Martha and her husband had been missionary’s in Karamoja for 17 years and had lived in the region through some of the troubles and violence that I had previously mentioned and told us how it used to be usual to need two armed guards to accompany them on the journey we were about to do. Martha and Bobby were staying in Mbale and we weren’t sure if our paths would cross again so we took a picture together and headed off into Mbale to get some supplies for our trip, Tilly wanted some Mangos!
The journey out to Karamoja was to take us between 3 to 5hrs depending on road conditions, traffic and weather. As we moved out of Mbale we were quickly onto dirt roads and about a couple of hours into our journey we started to notice that the rain clouds were gathering ahead of us and then the storm broke, unleashing some of the most torrential rain I’ve ever seen. With visibility lost our progress was reduced to a careful crawl.
Eventually the storm passed though the sodden road was still treacherous and then it happened! We slid off the side of the road and got stuck!
Fortunately it had stopped raining but there was only one thing for all of us to do and that was to get out and push. With some gentle persuasion we got the van moving again though we seemed to have caused a bit of amusement with the locals as they passed us on the top of trucks and four wheel drives, although muddy we were all able to laugh about it.
As the rain cleared and the sun came out the beauty of the African scenery became clear, to our left and right we had classic African bush, long grasses and short stubby trees and mountains rising out of the plain in front of us.
Upon our arrival in Namalu we were met on the edge of town by a terrific welcome, the pastors, worship group singers and dancers who proceeded to release a huge welcoming banner across the road and then marched down the ‘high street’ of Namalu praising and worshiping Christ. As we walked with them into town loads of children started walking with us, a lot of children in this area of Uganda don’t get to go to school so we were joined by all ages. Families often have multiple children often with the older children given the responsibility of looking after their younger siblings, it wasn’t unusual to see 5 or 6 year olds carrying infants with no parent to be seen.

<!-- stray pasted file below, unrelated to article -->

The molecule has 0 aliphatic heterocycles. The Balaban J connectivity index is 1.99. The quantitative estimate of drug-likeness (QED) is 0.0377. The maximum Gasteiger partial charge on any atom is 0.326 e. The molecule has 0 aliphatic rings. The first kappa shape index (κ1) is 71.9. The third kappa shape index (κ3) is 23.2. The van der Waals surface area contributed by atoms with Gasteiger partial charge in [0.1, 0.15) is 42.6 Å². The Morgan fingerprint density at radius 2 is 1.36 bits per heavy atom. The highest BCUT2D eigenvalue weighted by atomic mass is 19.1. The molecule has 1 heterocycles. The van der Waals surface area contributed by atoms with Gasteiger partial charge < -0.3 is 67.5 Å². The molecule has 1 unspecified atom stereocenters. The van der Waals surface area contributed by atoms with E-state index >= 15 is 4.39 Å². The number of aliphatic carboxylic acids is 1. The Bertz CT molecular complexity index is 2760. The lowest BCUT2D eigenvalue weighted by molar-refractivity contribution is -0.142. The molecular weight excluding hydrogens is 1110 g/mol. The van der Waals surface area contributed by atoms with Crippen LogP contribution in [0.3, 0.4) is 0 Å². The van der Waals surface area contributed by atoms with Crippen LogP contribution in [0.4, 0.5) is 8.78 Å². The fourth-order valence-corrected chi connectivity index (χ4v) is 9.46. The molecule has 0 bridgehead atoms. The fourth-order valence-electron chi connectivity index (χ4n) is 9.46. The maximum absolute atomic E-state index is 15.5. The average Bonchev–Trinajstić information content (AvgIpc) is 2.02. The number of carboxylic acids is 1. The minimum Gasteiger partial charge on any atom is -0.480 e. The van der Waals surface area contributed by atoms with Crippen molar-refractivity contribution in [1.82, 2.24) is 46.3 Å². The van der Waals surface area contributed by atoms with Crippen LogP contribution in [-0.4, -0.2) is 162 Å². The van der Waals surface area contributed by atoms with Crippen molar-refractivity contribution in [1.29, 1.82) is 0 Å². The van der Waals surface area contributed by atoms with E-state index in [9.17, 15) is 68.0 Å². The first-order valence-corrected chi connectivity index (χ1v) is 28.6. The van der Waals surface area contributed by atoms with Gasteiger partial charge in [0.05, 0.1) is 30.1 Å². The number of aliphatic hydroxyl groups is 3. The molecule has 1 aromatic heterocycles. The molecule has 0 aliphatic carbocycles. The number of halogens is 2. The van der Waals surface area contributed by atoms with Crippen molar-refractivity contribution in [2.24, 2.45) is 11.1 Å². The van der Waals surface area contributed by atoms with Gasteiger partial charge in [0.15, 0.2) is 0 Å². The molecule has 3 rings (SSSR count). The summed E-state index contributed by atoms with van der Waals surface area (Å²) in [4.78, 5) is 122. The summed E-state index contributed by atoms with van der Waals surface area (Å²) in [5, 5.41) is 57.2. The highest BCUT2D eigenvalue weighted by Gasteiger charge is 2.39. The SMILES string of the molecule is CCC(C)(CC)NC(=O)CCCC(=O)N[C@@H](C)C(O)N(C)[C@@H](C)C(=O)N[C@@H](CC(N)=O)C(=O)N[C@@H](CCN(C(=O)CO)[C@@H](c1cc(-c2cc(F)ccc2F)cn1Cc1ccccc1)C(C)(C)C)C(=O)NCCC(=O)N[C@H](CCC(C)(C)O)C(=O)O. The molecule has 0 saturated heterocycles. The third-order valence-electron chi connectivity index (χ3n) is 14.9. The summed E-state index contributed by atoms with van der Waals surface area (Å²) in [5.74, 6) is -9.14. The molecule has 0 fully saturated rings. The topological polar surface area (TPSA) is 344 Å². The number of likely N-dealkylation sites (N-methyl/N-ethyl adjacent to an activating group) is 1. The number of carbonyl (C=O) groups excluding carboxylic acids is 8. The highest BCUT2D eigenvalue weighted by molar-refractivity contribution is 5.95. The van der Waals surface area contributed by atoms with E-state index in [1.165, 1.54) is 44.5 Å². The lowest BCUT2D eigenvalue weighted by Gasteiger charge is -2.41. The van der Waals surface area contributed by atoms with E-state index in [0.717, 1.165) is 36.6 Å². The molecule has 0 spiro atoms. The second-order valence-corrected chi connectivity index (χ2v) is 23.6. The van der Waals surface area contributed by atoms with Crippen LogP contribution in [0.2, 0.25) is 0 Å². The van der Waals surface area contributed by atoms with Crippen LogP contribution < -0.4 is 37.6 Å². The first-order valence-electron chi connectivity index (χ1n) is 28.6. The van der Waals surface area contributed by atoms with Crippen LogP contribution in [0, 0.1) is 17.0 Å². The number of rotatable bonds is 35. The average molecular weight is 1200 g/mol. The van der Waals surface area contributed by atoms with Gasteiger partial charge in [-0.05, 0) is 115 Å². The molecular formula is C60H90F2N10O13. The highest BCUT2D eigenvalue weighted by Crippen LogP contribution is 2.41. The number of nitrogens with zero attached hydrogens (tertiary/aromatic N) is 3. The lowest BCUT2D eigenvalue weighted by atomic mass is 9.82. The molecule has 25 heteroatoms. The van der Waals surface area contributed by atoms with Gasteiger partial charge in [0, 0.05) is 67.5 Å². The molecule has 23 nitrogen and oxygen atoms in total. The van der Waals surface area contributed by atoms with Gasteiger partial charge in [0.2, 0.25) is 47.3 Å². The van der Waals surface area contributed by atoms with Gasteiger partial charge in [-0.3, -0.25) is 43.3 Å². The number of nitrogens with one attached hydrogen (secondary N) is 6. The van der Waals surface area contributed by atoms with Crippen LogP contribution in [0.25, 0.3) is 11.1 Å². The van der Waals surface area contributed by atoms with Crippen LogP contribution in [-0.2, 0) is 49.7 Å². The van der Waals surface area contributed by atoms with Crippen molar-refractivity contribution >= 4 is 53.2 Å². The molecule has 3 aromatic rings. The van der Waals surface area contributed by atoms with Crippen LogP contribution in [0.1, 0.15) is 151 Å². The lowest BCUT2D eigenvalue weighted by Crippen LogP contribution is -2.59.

Upon reaching the church we met a few of the local pastors but we didn’t stay long as we still had some more travelling to do. As we headed for our accommodation it started to get dark eventually we turned into a compound with a number of houses. Often houses in Uganda will have a high perimeter fence with barbed wire for security. We were blessed to be able be staying here, 3 families live on site and we were welcomed to dinner by David and Rochelle and their 3 children, this was a real blessing after such a long journey.
The next morning we arrived at the church and the worship was in full swing, it was a sight and sound to behold and something we all enjoyed. The Karamajong are known for the jumping and they would often spontaneously jump together during the worship, the women also release a high pitch holler they often did this as a thank you. Each church window was a picture with lots of smiling children looking in curious to see what we were up to.
Sacred Flame (the charity we were working with) had raised enough money that anyone attending the conference had food to eat and somewhere to sleep.
Philip had done a magnificent work in drawing the pastors of this region together some had walked for 60klm to be with us whilst others had trekked down out of remote mountain villages.
Andrew, Janice and I spoke on the first day whilst was Tilly being followed around by a growing number of children. Tilly also took to handing out the baby clothes and toys that she had collected and it was a delight to watch the faces of the children and ladies as they were given these gifts, some having never received a gift of any kind.